3. Green or bare "grounding" wires for 120v may be connected to each other, and also the the TraiIer frame, on their way back to a shared "grounding bus". The grounding bus connects to the green safety "grounding wire" on the RV power cord.
When outlets and appliances are operating correctly, The trailer frame and green wires should never carry current. (They carry current, and hopefully reduce all the Voltage, when appliances develop a "fault".) From the RV power cord, the "green" grounding wires should not be joined with "white" current carrying wires until they reach the Service Panel. (Green wires should also have a genuine "earth" grounding pole installed there.)

Your "broken path" for Current-Carrying Neutral might show a Voltage differential from the 120VAC hot lead (based on impedance), but can't carry current back to the Utility Service Panel.

- - - -
On NEMA 5-15R Receptacles, the narrow vertical is 120VAC "hot". The tall vertical is Current Carrying "Neutral". The "U"-shaped socket in the bottom middle is the safety "Grounding" terminal.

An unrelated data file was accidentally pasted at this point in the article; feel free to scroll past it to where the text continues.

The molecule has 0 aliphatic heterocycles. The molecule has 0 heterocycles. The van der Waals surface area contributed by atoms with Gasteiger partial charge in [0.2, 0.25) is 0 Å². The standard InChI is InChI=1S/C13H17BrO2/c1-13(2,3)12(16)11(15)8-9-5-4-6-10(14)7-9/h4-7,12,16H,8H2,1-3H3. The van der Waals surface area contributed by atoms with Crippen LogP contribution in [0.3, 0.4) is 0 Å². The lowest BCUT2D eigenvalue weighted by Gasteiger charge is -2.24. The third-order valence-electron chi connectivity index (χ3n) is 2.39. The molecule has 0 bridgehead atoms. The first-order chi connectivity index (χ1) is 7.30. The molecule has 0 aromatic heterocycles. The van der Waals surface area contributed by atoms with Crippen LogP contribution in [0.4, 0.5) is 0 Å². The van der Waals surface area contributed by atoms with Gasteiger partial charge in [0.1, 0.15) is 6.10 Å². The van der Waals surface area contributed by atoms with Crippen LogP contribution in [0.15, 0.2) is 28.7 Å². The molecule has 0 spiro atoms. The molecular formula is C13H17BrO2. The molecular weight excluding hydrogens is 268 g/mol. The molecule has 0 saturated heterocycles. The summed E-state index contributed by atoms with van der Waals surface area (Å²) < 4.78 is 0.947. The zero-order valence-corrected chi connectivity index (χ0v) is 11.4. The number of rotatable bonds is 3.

If you use a voltmeter to test this string of sockets, you should first test for Resistance - without plugging the Trailer Power Cord into electrical Service. In order to do this, you will need a long piece of flexible, stranded wire.

First test, without the long cord: Within each outlet, verify that Resistance between of the 3 terminals is infinity. (This probably passes, and it's not related to the situation you describe.)

Second test, with the long cord: Connect one end of the long cord to the GROUNDING Bus (the one with green and/or naked wires attached). Verify that each of the "U"-shaped grounding terminals has ZERO resistance to the Bus. (This probably passes too, and it's not related to the problem you describe.)

But if you are checking these terminals, you might also want to verify that the frame has ZERO resistance to the Grounding Bus. There should be a big wire from a firmly connected frame lug into the Bus.